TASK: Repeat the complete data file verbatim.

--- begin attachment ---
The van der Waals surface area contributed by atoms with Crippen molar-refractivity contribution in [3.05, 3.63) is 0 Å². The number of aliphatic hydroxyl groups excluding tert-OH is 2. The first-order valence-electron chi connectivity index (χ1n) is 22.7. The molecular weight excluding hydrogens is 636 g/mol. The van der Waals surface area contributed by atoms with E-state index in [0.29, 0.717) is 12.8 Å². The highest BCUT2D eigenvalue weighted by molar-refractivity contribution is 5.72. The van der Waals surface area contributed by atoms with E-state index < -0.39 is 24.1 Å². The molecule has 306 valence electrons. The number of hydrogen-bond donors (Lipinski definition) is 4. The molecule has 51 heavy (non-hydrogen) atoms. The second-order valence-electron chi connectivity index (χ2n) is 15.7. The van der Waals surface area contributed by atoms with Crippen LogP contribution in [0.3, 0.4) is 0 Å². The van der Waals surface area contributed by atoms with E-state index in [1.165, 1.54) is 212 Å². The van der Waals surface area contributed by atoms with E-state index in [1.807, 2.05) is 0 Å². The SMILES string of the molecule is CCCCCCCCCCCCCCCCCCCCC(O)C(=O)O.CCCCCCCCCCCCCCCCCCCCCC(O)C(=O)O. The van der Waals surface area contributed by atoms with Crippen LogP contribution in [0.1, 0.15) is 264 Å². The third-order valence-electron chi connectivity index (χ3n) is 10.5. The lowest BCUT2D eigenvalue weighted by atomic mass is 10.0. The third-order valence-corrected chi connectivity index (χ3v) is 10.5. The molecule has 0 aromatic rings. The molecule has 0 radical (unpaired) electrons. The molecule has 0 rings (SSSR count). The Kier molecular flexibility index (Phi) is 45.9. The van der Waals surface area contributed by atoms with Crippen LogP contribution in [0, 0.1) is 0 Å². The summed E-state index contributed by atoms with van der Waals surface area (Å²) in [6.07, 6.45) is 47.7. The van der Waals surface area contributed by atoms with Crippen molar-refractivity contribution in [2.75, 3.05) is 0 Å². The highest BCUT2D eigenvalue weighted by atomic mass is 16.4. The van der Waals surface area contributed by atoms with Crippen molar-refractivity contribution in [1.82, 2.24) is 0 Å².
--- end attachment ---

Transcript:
The van der Waals surface area contributed by atoms with Crippen molar-refractivity contribution in [3.05, 3.63) is 0 Å². The number of aliphatic hydroxyl groups excluding tert-OH is 2. The first-order valence-electron chi connectivity index (χ1n) is 22.7. The molecular weight excluding hydrogens is 636 g/mol. The van der Waals surface area contributed by atoms with E-state index in [0.29, 0.717) is 12.8 Å². The highest BCUT2D eigenvalue weighted by molar-refractivity contribution is 5.72. The van der Waals surface area contributed by atoms with E-state index < -0.39 is 24.1 Å². The molecule has 306 valence electrons. The number of hydrogen-bond donors (Lipinski definition) is 4. The molecule has 51 heavy (non-hydrogen) atoms. The second-order valence-electron chi connectivity index (χ2n) is 15.7. The van der Waals surface area contributed by atoms with Crippen LogP contribution in [0.3, 0.4) is 0 Å². The van der Waals surface area contributed by atoms with E-state index in [1.165, 1.54) is 212 Å². The van der Waals surface area contributed by atoms with E-state index in [1.807, 2.05) is 0 Å². The SMILES string of the molecule is CCCCCCCCCCCCCCCCCCCCC(O)C(=O)O.CCCCCCCCCCCCCCCCCCCCCC(O)C(=O)O. The van der Waals surface area contributed by atoms with Crippen LogP contribution in [0.1, 0.15) is 264 Å². The third-order valence-electron chi connectivity index (χ3n) is 10.5. The lowest BCUT2D eigenvalue weighted by atomic mass is 10.0. The third-order valence-corrected chi connectivity index (χ3v) is 10.5. The molecule has 0 aromatic rings. The molecule has 0 radical (unpaired) electrons. The molecule has 0 rings (SSSR count). The Kier molecular flexibility index (Phi) is 45.9. The van der Waals surface area contributed by atoms with Crippen LogP contribution in [0, 0.1) is 0 Å². The summed E-state index contributed by atoms with van der Waals surface area (Å²) in [6.07, 6.45) is 47.7. The van der Waals surface area contributed by atoms with Crippen molar-refractivity contribution in [2.75, 3.05) is 0 Å². The highest BCUT2D eigenvalue weighted by atomic mass is 16.4. The van der Waals surface area contributed by atoms with Crippen molar-refractivity contribution in [1.82, 2.24) is 0 Å².